The Middle-Aged Genius’s Guide to Almost Everything 34 – Investing in Yourself

In-Sight Publishing

The Middle-Aged Genius’s Guide to Almost Everything 34 – Investing in Yourself

January 22, 2019

[Beginning of recorded material]

Scott Douglas Jacobsen: Why invest in yourself, and what ways?

Rick Rosner: The deal is that there is a huge return on increasing your lifespan given the era that we live in.

For every five extra years you can live by maintaining your health; you get an extra two years due to breakthroughs in medical science. That’s just, basically, right now. In ten years, every five years that you can add to your life, that 4-5 years extra.

It is not simply living a sad and miserable existence.

Jacobsen: [Laughing].

Rosner: You mentioned off-tape people are also interested in maximizing their comfort and please too. The deal is that the breakthroughs in medicine are tending to improve both.

There is a thing called falling off the table in longevity studies, which is what you want to do. Falling off tha table is if your vertical axis is health and comfort – the ability to do as many things as you have always done – and then it is doing that for as long as possible, then you die; that’s falling off the table.

Health, appearance, pleasure, then boom! You’re done. Health medicine has pushed the table up a little bit. You don’t want a long decline from 100%. You don’t want to spend 12 years at 20% capacity.

But medicine is increasing the time in health and wellness. Some say 40 is the new 50. There is some bullshit to it. As long as they aren’t obese the way many American adults are, they are, certainly, in better shape than their parents at 55.

So, if you live healthily within reason, you will do better. There are calorie restricted people who eat a third of the regular calories of a normal person per day. They have to sit on padded chairs because there is no flesh on their butt.

You don’t have to do that. If you hold your fast food to two per week, and if you stay within 15% of your ideal weight, and if you don’t smoke, and if you don’t average more than 10 drinks a week, this sort of stuff.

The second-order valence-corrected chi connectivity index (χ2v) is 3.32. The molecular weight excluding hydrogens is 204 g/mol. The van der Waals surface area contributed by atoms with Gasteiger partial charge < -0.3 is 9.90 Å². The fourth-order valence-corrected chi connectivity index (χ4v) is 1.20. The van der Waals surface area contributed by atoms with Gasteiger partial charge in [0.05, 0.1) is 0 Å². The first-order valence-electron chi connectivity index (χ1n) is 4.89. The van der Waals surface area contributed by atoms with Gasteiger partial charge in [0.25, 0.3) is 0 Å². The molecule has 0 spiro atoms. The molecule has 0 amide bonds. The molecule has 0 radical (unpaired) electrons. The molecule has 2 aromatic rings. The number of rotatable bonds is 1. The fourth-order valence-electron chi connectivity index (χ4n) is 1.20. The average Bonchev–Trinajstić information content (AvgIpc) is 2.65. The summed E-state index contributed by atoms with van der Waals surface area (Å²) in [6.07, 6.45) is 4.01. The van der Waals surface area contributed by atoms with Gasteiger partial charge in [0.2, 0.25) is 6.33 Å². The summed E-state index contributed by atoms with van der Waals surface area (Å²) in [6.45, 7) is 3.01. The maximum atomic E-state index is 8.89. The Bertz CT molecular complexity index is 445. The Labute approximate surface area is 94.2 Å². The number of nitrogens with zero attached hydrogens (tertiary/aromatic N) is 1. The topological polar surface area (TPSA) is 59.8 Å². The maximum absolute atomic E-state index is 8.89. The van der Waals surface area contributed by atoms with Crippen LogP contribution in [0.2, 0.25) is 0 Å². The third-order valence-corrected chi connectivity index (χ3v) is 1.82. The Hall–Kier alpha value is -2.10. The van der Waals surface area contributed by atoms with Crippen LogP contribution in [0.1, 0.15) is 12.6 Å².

If you stay abreast of medical news, so when there are breakthroughs – for example, if you’re pre-diabetic, this can help. One of the biggest drugs administered throughout the world and American is Metformin.

In America, 60 million prescriptions for Metformin are written every year. Since there are so many people who fall into this range, there is research on diabetes and prediabetes. That stuff is coming out all the time.

It can be good if you’re pre-diabetic and even if you’re not prediabetic – just keep abreast of stuff, even stuff like Fitbits or other things like Apple watches that monitor the moment to moment fitness in order to keep you improving.

This is helpful in cases of emergency. It helps you pay more attention to your fitness levels. It is motivating. For every five years that you invest in yourself, you get bonus years thanks to breakthroughs.

At 68, you get to look like somebody who is 58 or 55. If you’re single, you can hit on people in their 50s rather than people in their 60s if that is your deal. If you’re creepy, you can hit on people in their 30s.

[End of recorded material]

Authors[1]

Rick Rosner

American Television Writer

RickRosner@Hotmail.Com

Rick Rosner

Scott Douglas Jacobsen

Editor-in-Chief, In-Sight Publishing

Scott.D.Jacobsen@Gmail.Com

In-Sight Publishing

Footnotes

[1] Four format points for the session article:

  1. Bold text following “Scott Douglas Jacobsen:” or “Jacobsen:” is Scott Douglas Jacobsen & non-bold text following “Rick Rosner:” or “Rosner:” is Rick Rosner.
  2. Session article conducted, transcribed, edited, formatted, and published by Scott.
  3. Footnotes & in-text citations in the interview & references after the interview.
  4. This session article has been edited for clarity and readability.

For further information on the formatting guidelines incorporated into this document, please see the following documents:

  1. American Psychological Association. (2010). Citation Guide: APA. Retrieved from http://www.lib.sfu.ca/system/files/28281/APA6CitationGuideSFUv3.pdf.
  2. Humble, A. (n.d.). Guide to Transcribing. Retrieved from http://www.msvu.ca/site/media/msvu/Transcription%20Guide.pdf.

License and Copyright

License
In-Sight Publishing  by Scott Douglas Jacobsen is licensed under a Creative Commons Attribution-NonCommercial-NoDerivatives 4.0 International License.
Based on a work at www.in-sightjournal.com and www.rickrosner.org.

Copyright

© Scott Douglas Jacobsen, Rick Rosner, and In-Sight Publishing 2012-2019. Unauthorized use and/or duplication of this material without express and written permission from this site’s author and/or owner is strictly prohibited. Excerpts and links may be used, provided that full and clear credit is given to Scott Douglas Jacobsen, Rick Rosner, and In-Sight Publishing with appropriate and specific direction to the original content.

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